Substantial tissue loss in the medial-temporal lobe, lateral PFC or BG in MDD or BD may be reflected by enlargement of the adjacent ventricular system. The evidence for ventricular enlargement (mostly of the third or lateral ventricles) in MDD and BD is mixed. Almost all reports of ventricular enlargement have been obtained in elderly or chonically depressed samples with late-onset illness (Coffey et al 1989) (Rabins et al 1991) (Salloway 1996) (Dahabra et al 1998) (Simpson et al 2001) and given the evidence that familial MDD usually manifests early in life (Kovacs et al 1997) (Kendler et al 2005) (Nierenberg et al 2007), this suggests that periventricular tissue loss does not have a purely genetic etiology. One possibility is cerebrovascular disease, as discussed in the following section.

White Matter Changes

A higher than normal incidence of deep frontal white matter hyperintensities (WMH), especially WMH of the deep frontal cortex and BG, appears characteristic of MDD and BD samples who manifest with late age-of-illness onset (Krishnan et al 1991); (Figiel et al 1991); (Hickie et al 1995) (Steffens et al 1999) (Hannestad et al 2006).

WMH appear as bright high intensity signals seen on T2-weighted MRI scans that are caused by circumscribed increases in water content (Ovbiagele and Saver 2006). As discussed by (Ovbiagele and Saver 2006) they are most likely indicative of leukoaraiosis: a decrease in the density of white matter due to demyelination, atrophy of the neuropil, and ischemia-associated microangiopathy, among others. The phenomenon is non-specific, being prevalent in elderly populations, generally. According to (Kertesz et al 1988) almost all individuals will display WMH by the age of 85.

Diffusion tensor imaging (DTI) is another method of assessing WM integrity. Theoretically, damage to cellular tissue causes parallel changes in the rate of diffusion of water across the affected cellular membranes, and this so-called proton diffusibility can be measured with DTI (Bammer 2003).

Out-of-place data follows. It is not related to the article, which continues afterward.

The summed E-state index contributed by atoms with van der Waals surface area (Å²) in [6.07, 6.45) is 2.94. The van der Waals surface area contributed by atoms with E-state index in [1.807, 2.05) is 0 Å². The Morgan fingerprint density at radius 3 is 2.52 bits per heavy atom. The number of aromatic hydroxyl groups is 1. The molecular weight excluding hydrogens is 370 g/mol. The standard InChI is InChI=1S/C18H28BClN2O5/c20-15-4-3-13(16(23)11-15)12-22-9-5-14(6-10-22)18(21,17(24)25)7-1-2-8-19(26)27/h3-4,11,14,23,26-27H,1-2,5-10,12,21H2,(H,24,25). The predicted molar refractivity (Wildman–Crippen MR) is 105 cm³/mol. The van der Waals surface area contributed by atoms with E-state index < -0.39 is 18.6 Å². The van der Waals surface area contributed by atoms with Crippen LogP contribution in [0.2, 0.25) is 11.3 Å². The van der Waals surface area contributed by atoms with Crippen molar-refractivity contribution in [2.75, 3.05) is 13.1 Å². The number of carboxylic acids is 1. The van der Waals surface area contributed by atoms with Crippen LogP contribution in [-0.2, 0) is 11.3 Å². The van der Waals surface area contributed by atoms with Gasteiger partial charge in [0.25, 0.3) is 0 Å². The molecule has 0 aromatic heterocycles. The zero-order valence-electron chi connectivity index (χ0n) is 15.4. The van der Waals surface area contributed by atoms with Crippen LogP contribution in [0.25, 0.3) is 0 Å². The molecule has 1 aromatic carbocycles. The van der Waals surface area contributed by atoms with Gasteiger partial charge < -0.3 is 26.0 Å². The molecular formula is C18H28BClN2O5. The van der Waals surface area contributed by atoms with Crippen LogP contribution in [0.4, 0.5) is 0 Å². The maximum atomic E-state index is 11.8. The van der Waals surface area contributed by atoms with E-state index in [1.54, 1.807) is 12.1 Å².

While the onset of MDD peaks in adolescence and young adulthood, an increased incidence is also seen in elderly individuals (Paykel et al 2005), contributing to the idea that vascular pathology plays a role. The term “vascular depression” was initially proposed to describe depressive symptomatology associated with multiple subcortical infarcts of an ischemic origin (Alexopoulos et al 1997) (Krishnan et al 1997).

With few exceptions (Dupont et al 1995a); (Greenwald et al 1996); (Sassi et al 2003); (Rainer et al 2006), extant evidence supports the existence of vascular depression. Both epidemiological studies of elderly community-based samples and cross-sectional analyses of matched control and MDD groups detail the intimate relationship between late-onset depression and WM lesions (Table 13).

Table 13
White Matter Hyperintensities in MDD.


In BD most studies suggestive of WM pathology involve DTI. Changes in diffusion coefficients, which are believed to reflect the integrity of WM fibres, have been reported in the WM bundles connecting the PFC (particularly BA 9 and 10) to subcortical regions (Adler et al 2004), OFC (Beyer et al 2005), internal capsule adjacent to the striatum and thalamus (Haznedar et al 2005), genu of the corpus callosum (Yurgelun-Todd et al 2007), and prefrontal and temporal cortex (Bruno et al 2008). Further, a DTI tractography (allows for the measurement of entire WM pathways) study reported a higher incidence of reconstructed WM fibres linking the left sgACC and the amygdalo-hippocampal complex in remitted adults with BD (Houenou et al 2007).

Most MRI-based reports of BD-associated WMH are, however, derived from pediatric samples. A significant minority of young BD patients with a relatively typical age-of-onset show WM abnormalities on MRI (Table 14).

Table 14
White Matter Hyperintensities in BD.

(Adler 2004) has hypothesized that the pattern of deep frontal WM pathology commonly seen in affective illness, results in a disruption of the pathways linking subcortical regions such as the striatum to functionally homologous regions of the prefrontal cortex – a version of the so-called “disconnection syndrome” (Geschwind 1965). In the following three sections we discuss key areas of the PFC involved in the regulation of emotional behavior.

The Orbital Frontal Cortex

The orbital frontal cortex (OFC) on the ventral surface of the frontal lobe receives inputs from the ventrolateral amygdala and other limbic structures such as the entorhinal and perirhinal cortices, and the hippocampal subiculum (Price 1999). The OFC also projects directly to the amygdala, hypothalamus, and brain stem, modulating limbic-driven behavior (Ongur and Price 2000b). More specifically, it acts to integrate limbic data with sensory input thus providing a first-pass analysis of the reward or aversive value of stimuli (Price 1999) (Kringelbach 2005). These data then feed into higher level processing circuits such as that of the mPFC (vide infra) which act together with the OFC to guide behaviour in terms of these expected contingencies (Kringelbach and Rolls 2004) (Amodio and Frith 2006).